I am working on my third novel now. My second one is titled “Everything but the Face” and is about a woman who’s attacked and left with a rare condition known as Prosopagnosia (or Face-blindness).
To her, everyone has the same horrific empty, expressionless face. In other words, everyone looks the same.
She has to solve the murder of her boyfriend, stay one step ahead of the killer, keep her paranoia of the suspicious police at bay, and confront her inner demons.
As “Dante’s Journey”, the story is told in the first person (through the eyes of the protagonist). It was necessary in order to get the reader to feel what it’s like to have this disorienting condition.
Who is she talking to in any given chapter? We don’t know. We only know who they say they are. So, who can a woman with trust-issues trust when everyone looks exactly the same?
It’s being edited now. You can read the first (unedited) chapter on my website, at www.jcmarino.com.
Dante's Journey is based off of the classic, Divine Comedy. How did you come up with the idea for this book? Did the story evolve from something different or did it just kind of hit you?
The original idea behind the story was more for a Bruce Willis “Die Hard” type.
At that time, all the characters were made up and based on your typical archetypes.
I can’t say exactly when it happened, but I eventually thought to make the name of the main character a variation of Dante Alighieri… thus his name ended up as Joe Dante.
That’s about when I had the revelation to give most of the character names some variation as the character names in the original work.
Then, I thought… why not actually base the characters themselves on the characters of the original?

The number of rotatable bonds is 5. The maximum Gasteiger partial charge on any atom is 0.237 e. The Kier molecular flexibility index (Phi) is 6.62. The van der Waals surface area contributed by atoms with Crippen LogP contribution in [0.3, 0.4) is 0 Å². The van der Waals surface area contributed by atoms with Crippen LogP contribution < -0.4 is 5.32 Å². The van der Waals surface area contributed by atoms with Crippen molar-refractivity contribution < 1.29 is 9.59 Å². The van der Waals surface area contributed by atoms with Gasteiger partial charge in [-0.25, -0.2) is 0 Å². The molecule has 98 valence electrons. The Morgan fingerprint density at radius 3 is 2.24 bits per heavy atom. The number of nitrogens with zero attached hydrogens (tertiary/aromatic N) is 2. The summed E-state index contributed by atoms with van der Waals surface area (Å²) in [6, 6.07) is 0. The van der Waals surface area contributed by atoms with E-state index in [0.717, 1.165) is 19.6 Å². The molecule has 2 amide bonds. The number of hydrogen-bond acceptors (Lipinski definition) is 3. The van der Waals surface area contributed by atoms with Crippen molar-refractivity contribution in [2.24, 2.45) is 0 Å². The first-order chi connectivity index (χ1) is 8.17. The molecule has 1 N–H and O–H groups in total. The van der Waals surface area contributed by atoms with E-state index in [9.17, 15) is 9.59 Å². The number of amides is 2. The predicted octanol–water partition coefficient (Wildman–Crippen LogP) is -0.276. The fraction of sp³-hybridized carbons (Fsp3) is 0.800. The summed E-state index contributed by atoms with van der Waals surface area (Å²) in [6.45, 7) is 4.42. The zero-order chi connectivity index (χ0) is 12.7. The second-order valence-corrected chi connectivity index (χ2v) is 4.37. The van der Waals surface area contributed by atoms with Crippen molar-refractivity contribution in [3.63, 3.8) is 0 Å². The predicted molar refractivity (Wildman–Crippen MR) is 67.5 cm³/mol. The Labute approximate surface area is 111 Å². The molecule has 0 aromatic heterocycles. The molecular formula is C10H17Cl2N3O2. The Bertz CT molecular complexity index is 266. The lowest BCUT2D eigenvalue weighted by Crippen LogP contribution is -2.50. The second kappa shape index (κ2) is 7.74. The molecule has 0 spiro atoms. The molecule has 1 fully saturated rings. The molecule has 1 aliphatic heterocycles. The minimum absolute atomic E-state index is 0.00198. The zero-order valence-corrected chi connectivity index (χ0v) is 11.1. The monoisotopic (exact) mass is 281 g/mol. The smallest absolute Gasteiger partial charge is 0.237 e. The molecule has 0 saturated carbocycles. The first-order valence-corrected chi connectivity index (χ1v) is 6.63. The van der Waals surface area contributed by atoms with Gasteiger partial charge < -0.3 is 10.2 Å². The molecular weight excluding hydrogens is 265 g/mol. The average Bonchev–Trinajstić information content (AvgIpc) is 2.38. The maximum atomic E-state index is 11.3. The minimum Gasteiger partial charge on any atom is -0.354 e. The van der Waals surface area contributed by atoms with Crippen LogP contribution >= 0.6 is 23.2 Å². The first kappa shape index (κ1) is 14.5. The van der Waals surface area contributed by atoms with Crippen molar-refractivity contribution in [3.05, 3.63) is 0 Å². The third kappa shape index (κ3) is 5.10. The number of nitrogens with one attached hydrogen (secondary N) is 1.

So… Dante Alighieri is Joe Dante, Boston PD; Hector (the reluctant warrior from the Trojan War) is a Hippie draft dodger with the heart of a fighter; Beatrice (the original Dante’s true love) is Joe’s wife; Filippo Argenti (Dante Alighieri’s mortal enemy) is Argenti the drug dealer who had Joe’s family killed; Socrates is, well… Socrates. But you get the idea.
Then I went back to storytelling 101… conflict, conflict, conflict…
So, the dynamic relationships and motivations became more mysterious and conflicted.
In the original, Virgil was Dante’s tour guide because Dante loved and respected Virgil’s work in life (Virgil was a poet).
But in Dante’s Journey, Joe and Virgil don’t even like each other at first. They’re forced to work together. Joe wants to find “justice” for his family’s murder. And Virgil needs to get Joe out of Hell for mysterious reasons… or does he?
Would you say that your degree I creative writing actually help you in finishing your book? Did the other degrees you have?
My background had definitely helped me out in the research. I’m originally from Boston (as is my protagonist) and I have a security and law enforcement background (my protagonist is a Boston Detective).